A project by the University of Washington, in partnership with the Ministry of Health in Mozambique, has received a five-year, $2.7 million grant from the National Institutes of Health/Eunice Kennedy Shriver National Institute of Child Health and Human Development  to jump-start stalled declines in child mortality by improving interventions delivered at or near the time of birth.

The grant was awarded to Dr. Kenneth Sherr, an Associate Professor in the Department of Global Health, and Dr. Quinhas Fernandes, Deputy National Director for Public Health at the Ministry of Health on leave and a doctoral student in the department’s Implementation Science program. The department bridges the UW Schools of Public Health and of Medicine.

The Integrated District Evidence to Action (IDEAs) project is an “audit and feedback” intervention, focusing on supporting data-driven decision making to improve application of clinical guidelines. Through systematic assessment with feedback to health professionals on their performance, clinic managers and frontline nurses can adjust their practice in real time, leading to improvements in the coverage and quality of evidence-based clinical interventions that prevent neonatal deaths.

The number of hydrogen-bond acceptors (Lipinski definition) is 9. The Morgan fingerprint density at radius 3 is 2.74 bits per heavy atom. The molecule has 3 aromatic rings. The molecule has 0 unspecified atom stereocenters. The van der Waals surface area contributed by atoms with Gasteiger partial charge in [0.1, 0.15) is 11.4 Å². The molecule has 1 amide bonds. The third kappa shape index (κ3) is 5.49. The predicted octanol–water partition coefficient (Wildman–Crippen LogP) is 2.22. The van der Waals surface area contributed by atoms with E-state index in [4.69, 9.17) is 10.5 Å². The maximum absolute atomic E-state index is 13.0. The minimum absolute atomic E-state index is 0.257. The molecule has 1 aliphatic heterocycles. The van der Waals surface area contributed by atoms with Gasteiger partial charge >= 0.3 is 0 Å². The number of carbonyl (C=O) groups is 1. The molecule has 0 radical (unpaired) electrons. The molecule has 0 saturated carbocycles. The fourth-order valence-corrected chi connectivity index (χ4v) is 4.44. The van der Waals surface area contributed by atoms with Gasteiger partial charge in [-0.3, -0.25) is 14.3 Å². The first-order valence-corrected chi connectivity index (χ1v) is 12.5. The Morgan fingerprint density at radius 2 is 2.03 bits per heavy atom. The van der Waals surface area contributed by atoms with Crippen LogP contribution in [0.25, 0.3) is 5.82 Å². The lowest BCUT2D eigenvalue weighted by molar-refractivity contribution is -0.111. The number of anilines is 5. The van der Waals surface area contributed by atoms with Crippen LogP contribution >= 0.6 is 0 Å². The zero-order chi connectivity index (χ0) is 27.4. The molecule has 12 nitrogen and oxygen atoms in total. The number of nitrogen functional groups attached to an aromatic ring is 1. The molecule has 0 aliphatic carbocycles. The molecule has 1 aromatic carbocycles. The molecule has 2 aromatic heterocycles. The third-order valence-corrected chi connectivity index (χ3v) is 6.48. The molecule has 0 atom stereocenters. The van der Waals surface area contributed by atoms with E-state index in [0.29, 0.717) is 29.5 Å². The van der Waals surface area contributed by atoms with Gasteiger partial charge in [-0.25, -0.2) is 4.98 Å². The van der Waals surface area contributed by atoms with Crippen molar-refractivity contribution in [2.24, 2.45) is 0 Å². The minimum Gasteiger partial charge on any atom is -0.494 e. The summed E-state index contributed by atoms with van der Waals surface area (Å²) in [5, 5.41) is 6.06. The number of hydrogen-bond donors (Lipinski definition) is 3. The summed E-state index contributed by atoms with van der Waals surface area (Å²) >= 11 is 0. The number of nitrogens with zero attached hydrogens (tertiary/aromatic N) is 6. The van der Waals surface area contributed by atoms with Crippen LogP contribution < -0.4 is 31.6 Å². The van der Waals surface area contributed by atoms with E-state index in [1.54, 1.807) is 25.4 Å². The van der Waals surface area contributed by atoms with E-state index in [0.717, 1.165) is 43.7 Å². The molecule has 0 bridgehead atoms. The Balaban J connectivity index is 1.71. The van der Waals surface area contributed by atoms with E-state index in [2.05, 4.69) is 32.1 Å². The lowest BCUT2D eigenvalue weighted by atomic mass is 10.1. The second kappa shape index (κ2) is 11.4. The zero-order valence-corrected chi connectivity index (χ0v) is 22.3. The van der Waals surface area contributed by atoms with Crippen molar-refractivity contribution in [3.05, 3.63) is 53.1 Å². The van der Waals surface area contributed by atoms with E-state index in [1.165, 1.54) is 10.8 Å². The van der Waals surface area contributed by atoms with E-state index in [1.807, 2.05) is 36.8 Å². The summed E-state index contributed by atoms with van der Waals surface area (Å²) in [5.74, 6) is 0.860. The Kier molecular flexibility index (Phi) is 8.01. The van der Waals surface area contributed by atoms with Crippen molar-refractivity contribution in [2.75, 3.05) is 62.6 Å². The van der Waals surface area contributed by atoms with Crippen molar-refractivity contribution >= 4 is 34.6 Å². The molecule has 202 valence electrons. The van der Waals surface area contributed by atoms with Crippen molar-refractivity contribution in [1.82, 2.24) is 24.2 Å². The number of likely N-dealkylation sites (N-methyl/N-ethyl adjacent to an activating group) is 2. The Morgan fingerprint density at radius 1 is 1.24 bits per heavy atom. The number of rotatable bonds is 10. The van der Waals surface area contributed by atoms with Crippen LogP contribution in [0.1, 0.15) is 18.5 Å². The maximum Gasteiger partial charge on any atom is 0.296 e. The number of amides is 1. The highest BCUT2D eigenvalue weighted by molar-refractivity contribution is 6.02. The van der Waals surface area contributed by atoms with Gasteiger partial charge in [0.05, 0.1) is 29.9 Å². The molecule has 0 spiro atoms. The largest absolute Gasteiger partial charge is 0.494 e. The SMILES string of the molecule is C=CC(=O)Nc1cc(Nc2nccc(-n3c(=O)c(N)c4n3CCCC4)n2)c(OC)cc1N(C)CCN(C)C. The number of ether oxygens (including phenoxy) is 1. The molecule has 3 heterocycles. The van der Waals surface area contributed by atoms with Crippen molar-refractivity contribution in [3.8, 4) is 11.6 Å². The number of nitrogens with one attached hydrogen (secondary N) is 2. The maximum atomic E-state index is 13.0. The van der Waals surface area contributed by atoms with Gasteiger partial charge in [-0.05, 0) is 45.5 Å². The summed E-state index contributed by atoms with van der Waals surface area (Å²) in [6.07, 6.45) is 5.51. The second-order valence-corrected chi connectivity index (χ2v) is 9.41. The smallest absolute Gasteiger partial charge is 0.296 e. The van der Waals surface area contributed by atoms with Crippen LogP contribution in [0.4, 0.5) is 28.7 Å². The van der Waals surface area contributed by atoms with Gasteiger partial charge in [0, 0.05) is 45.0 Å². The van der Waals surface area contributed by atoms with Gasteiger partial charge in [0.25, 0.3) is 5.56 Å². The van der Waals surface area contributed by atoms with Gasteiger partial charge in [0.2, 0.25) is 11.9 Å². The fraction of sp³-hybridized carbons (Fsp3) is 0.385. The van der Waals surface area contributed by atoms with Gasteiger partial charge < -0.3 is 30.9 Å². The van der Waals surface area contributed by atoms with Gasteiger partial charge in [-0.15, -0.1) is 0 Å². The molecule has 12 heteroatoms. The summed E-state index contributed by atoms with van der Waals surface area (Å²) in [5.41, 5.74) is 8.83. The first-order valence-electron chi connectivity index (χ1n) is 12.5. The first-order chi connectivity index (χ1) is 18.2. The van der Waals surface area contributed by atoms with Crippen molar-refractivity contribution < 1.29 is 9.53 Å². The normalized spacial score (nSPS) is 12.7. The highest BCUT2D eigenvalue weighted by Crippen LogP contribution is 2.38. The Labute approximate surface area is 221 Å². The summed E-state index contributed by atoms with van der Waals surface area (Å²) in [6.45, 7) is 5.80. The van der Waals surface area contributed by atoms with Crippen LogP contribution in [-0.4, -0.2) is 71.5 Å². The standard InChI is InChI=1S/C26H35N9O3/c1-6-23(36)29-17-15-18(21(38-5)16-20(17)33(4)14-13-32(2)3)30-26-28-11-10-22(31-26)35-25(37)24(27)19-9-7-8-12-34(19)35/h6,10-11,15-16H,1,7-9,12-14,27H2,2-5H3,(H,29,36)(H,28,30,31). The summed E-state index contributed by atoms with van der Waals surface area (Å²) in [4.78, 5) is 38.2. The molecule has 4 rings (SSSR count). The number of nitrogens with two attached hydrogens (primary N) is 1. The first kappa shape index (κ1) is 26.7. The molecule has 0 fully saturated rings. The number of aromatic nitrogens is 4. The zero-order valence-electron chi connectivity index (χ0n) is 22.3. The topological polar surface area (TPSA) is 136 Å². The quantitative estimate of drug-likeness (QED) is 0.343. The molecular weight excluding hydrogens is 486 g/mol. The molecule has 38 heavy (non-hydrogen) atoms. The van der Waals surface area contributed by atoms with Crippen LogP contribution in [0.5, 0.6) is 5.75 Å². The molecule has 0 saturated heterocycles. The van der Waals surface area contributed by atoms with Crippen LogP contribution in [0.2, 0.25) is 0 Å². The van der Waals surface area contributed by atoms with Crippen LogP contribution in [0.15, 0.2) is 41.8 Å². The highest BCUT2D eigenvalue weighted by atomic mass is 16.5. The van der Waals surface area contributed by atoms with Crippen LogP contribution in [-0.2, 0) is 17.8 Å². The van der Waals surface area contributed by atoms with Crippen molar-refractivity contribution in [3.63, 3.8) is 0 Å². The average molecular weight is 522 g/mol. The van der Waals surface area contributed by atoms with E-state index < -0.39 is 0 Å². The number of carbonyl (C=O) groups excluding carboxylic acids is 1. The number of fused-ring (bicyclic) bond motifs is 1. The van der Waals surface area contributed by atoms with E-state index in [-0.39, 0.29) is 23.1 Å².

"Resilient and robust health systems are required for better health outcomes, including addressing the major causes of neonatal mortality,” said Dr. Fernandes, who has worked as a clinician and health system leader for Mozambique’s Ministry of Health. “Implementation science is crucial to help identify system bottlenecks and improve the adoption and implementation of evidence-based interventions that can improve service quality and lead to population-level health benefits.”


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